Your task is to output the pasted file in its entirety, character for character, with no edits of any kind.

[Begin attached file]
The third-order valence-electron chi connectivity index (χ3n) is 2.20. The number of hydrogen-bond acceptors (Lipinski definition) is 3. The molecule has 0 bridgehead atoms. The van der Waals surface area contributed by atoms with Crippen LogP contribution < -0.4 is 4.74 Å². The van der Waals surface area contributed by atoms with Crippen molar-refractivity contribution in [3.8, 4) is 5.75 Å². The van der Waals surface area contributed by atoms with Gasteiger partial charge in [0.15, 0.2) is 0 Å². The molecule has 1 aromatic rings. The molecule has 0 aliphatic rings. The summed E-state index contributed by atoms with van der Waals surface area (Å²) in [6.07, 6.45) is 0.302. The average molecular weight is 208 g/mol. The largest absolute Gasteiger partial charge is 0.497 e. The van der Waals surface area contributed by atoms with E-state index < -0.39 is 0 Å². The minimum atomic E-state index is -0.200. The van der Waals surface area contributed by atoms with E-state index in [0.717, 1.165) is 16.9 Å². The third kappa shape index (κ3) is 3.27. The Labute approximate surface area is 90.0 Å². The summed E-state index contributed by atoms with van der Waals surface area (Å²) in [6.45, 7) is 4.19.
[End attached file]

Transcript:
The third-order valence-electron chi connectivity index (χ3n) is 2.20. The number of hydrogen-bond acceptors (Lipinski definition) is 3. The molecule has 0 bridgehead atoms. The van der Waals surface area contributed by atoms with Crippen LogP contribution < -0.4 is 4.74 Å². The van der Waals surface area contributed by atoms with Crippen molar-refractivity contribution in [3.8, 4) is 5.75 Å². The van der Waals surface area contributed by atoms with Gasteiger partial charge in [0.15, 0.2) is 0 Å². The molecule has 1 aromatic rings. The molecule has 0 aliphatic rings. The summed E-state index contributed by atoms with van der Waals surface area (Å²) in [6.07, 6.45) is 0.302. The average molecular weight is 208 g/mol. The largest absolute Gasteiger partial charge is 0.497 e. The van der Waals surface area contributed by atoms with E-state index < -0.39 is 0 Å². The minimum atomic E-state index is -0.200. The van der Waals surface area contributed by atoms with E-state index in [0.717, 1.165) is 16.9 Å². The third kappa shape index (κ3) is 3.27. The Labute approximate surface area is 90.0 Å². The summed E-state index contributed by atoms with van der Waals surface area (Å²) in [6.45, 7) is 4.19.